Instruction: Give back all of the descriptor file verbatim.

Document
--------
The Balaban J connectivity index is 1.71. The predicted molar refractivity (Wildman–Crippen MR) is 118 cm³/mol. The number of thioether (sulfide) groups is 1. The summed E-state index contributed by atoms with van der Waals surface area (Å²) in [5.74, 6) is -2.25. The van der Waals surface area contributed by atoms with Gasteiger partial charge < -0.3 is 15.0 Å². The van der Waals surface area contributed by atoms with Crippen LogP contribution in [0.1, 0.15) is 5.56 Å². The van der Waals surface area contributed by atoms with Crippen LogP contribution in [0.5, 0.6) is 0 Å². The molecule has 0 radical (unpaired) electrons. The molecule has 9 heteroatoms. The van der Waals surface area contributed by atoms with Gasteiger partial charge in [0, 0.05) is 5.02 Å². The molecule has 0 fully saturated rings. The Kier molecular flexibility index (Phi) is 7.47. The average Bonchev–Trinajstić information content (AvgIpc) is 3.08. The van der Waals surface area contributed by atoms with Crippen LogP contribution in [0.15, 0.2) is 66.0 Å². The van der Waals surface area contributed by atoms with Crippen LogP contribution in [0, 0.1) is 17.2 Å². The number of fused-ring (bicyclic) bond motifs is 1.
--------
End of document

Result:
The Balaban J connectivity index is 1.71. The predicted molar refractivity (Wildman–Crippen MR) is 118 cm³/mol. The number of thioether (sulfide) groups is 1. The summed E-state index contributed by atoms with van der Waals surface area (Å²) in [5.74, 6) is -2.25. The van der Waals surface area contributed by atoms with Gasteiger partial charge < -0.3 is 15.0 Å². The van der Waals surface area contributed by atoms with Crippen LogP contribution in [0.1, 0.15) is 5.56 Å². The van der Waals surface area contributed by atoms with Crippen LogP contribution in [0.5, 0.6) is 0 Å². The molecule has 0 radical (unpaired) electrons. The molecule has 9 heteroatoms. The van der Waals surface area contributed by atoms with Gasteiger partial charge in [0, 0.05) is 5.02 Å². The molecule has 0 fully saturated rings. The Kier molecular flexibility index (Phi) is 7.47. The average Bonchev–Trinajstić information content (AvgIpc) is 3.08. The van der Waals surface area contributed by atoms with Crippen LogP contribution in [0.15, 0.2) is 66.0 Å². The van der Waals surface area contributed by atoms with Crippen LogP contribution in [0, 0.1) is 17.2 Å². The number of fused-ring (bicyclic) bond motifs is 1.